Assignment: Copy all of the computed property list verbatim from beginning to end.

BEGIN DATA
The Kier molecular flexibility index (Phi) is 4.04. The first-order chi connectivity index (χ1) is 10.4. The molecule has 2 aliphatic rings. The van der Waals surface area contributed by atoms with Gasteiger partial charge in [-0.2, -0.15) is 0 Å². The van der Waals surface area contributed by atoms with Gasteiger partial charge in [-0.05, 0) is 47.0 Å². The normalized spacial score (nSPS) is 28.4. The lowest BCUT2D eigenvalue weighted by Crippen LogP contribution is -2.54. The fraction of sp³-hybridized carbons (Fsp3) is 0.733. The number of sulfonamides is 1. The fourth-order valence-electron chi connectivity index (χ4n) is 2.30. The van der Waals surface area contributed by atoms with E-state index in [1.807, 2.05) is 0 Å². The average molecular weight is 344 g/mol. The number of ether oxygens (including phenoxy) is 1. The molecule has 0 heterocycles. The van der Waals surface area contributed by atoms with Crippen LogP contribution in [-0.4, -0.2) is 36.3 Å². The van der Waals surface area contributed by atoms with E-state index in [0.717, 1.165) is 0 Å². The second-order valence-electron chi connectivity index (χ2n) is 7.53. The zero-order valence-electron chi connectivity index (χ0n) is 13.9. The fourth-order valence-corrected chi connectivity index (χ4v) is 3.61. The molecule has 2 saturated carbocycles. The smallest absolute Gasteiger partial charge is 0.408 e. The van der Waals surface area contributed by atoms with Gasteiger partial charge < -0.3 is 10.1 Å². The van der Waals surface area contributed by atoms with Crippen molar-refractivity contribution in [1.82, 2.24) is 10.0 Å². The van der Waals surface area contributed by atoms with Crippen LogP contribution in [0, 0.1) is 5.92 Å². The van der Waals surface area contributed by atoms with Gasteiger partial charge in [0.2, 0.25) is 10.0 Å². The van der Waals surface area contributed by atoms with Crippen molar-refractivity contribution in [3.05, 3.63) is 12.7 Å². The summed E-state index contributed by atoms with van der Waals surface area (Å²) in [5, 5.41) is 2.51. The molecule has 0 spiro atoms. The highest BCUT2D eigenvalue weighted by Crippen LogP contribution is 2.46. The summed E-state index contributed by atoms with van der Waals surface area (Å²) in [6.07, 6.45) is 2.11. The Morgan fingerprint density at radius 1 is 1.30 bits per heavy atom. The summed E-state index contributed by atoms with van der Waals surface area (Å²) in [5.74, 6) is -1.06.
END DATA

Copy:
The Kier molecular flexibility index (Phi) is 4.04. The first-order chi connectivity index (χ1) is 10.4. The molecule has 2 aliphatic rings. The van der Waals surface area contributed by atoms with Gasteiger partial charge in [-0.2, -0.15) is 0 Å². The van der Waals surface area contributed by atoms with Gasteiger partial charge in [-0.05, 0) is 47.0 Å². The normalized spacial score (nSPS) is 28.4. The lowest BCUT2D eigenvalue weighted by Crippen LogP contribution is -2.54. The fraction of sp³-hybridized carbons (Fsp3) is 0.733. The number of sulfonamides is 1. The fourth-order valence-electron chi connectivity index (χ4n) is 2.30. The van der Waals surface area contributed by atoms with E-state index in [1.807, 2.05) is 0 Å². The average molecular weight is 344 g/mol. The number of ether oxygens (including phenoxy) is 1. The molecule has 0 heterocycles. The van der Waals surface area contributed by atoms with Crippen LogP contribution in [-0.4, -0.2) is 36.3 Å². The van der Waals surface area contributed by atoms with E-state index in [0.717, 1.165) is 0 Å². The second-order valence-electron chi connectivity index (χ2n) is 7.53. The zero-order valence-electron chi connectivity index (χ0n) is 13.9. The fourth-order valence-corrected chi connectivity index (χ4v) is 3.61. The molecule has 2 saturated carbocycles. The smallest absolute Gasteiger partial charge is 0.408 e. The van der Waals surface area contributed by atoms with Gasteiger partial charge < -0.3 is 10.1 Å². The van der Waals surface area contributed by atoms with Crippen molar-refractivity contribution in [1.82, 2.24) is 10.0 Å². The van der Waals surface area contributed by atoms with Crippen LogP contribution in [0, 0.1) is 5.92 Å². The van der Waals surface area contributed by atoms with Gasteiger partial charge in [0.2, 0.25) is 10.0 Å². The van der Waals surface area contributed by atoms with Crippen molar-refractivity contribution in [3.05, 3.63) is 12.7 Å². The summed E-state index contributed by atoms with van der Waals surface area (Å²) in [5, 5.41) is 2.51. The molecule has 0 spiro atoms. The highest BCUT2D eigenvalue weighted by Crippen LogP contribution is 2.46. The summed E-state index contributed by atoms with van der Waals surface area (Å²) in [6.07, 6.45) is 2.11. The Morgan fingerprint density at radius 1 is 1.30 bits per heavy atom. The summed E-state index contributed by atoms with van der Waals surface area (Å²) in [5.74, 6) is -1.06.